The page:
Is Social Security taxable?

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UPDATED: Jul 15, 2021

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Written By: Jeffrey JohnsonUPDATED: Jul 15, 2021Fact Checked

Social security is taxable under certain circumstances. These circumstances depend on both an individual’s annual yearly income and his or her marital status. Generally, if Social Security benefits are the only source of income, the benefits will not be taxable. Even if an individual does have another source of income, Social Security benefits will only be taxed if the individual’s total combined income is over a certain amount. However, as income rises, the proportion of Social Security benefits that becomes taxable increases.

How to Compute Taxable Social Security Benefits

To determine if Social Security benefits are taxable, the IRS requires that an individual calculate his total combined income, plus one-half the amount of Social Security benefits received that year. You can find a worksheet in the 1040 instruction book that can help you determine this exact amount. The total combined income will include both non-taxable income and taxable income. This number is then subject to a varied rate system. The rate system is based on the individual’s marital status, and if married, whether a joint or separate tax returns will be filed.

There are two sets of numbers in the varied rate system, one called a base amount, and the other an additional amount. If an individual’s total income, plus half of his Social Security benefits is less than the base amount, the Social Security benefits are not taxable. If the total number is above the base amount, but below the additional amount, then up to half of the individual’s Social Security benefits will be taxed. If the total number is above the additional amount, up to 85% of the individual’s Social Security benefits will be taxed that year.

If an individual was single, head of household, or was a qualifying widow(er) in 2018, the base amount is $25,000 and the additional amount is $34,000. These amounts are also the same if an individual was married, but was living apart from his spouse for the entire year, and files a separate return. If an individual was married and files a joint return, the base amount is $32,000 and the additional amount is $44,000. Finally, if an individual was married and lives with his spouse, but files a separate tax return, the base amount is $0 and there is no additional amount.

For example, if a single individual’s total combined income was $15,000 and half of his annual Social Security benefits amounted to $7,000, his total number of $23,000 would fall below the base amount, so his Social Security benefits would be non-taxable. However, if this same individual was married and living with his spouse, but continued to file a separate tax return, then his base amount becomes $0 and his Social Security benefits will be taxed up to 85 percent. Let’s now suppose that he decides to file a joint tax return with his spouse and their combined income plus half of their combined social security benefits amount to $40,000. Since this number falls between the base amount and additional amount in this category, only half of the couple’s Social Security benefits would be subject to taxes.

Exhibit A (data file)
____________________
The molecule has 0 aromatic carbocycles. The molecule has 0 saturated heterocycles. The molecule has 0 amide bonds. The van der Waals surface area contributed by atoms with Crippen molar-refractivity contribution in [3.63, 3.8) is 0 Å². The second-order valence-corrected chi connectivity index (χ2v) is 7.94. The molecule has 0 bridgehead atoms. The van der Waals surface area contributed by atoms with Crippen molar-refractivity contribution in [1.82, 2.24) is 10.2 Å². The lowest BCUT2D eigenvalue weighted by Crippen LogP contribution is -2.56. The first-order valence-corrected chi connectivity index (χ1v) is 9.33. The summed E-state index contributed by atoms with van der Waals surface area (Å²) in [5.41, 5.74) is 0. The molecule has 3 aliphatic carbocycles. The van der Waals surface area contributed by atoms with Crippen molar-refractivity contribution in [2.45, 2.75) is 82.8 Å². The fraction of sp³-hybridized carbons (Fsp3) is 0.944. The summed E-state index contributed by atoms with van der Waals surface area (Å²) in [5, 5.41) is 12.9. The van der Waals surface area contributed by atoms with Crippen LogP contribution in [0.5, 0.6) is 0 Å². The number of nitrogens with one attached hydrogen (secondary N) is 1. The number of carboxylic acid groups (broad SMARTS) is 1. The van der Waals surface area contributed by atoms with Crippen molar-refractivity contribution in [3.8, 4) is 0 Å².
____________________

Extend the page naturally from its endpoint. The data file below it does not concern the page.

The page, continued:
Tips for Tax Planning and Helpful Resources

If you find that your Social Security income is taxable, some planning can help reduce the burden. One way to avoid a large tax bill at the end of the year is to make estimated quarterly tax payments to the IRS. You can also choose to minimize your tax bill next year by having federal income tax withheld from your benefits. This is done by completing Form W-4V, Voluntary Withholding Request, and filing it with the Social Security Administration. You can choose to have 7 percent, 10 percent, 12 percent or 22 percent of your total benefit payment withheld, which can help reduce the amount owed in taxes at the end of the year. If you change your mind about having taxes withheld later on, you can have it stopped by re-filing the same form.

Additional information on the taxability of Social Security benefits in 2018 is available on a section of the IRS website called, “Social Security and Equivalent Railroad Retirement Benefits.” Another recommendation is to consult a tax attorney about planning any potential tax burden your Social Security benefits may carry during your retirement years. 

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Jeffrey Johnson is a legal writer with a focus on personal injury. He has worked on personal injury and sovereign immunity litigation in addition to experience in family, estate, and criminal law. He earned a J.D. from the University of Baltimore and has worked in legal offices and non-profits in Maryland, Texas, and North Carolina. He has also earned an MFA in screenwriting from Chapman Univer...

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Written by Jeffrey Johnson
Insurance Lawyer Jeffrey Johnson

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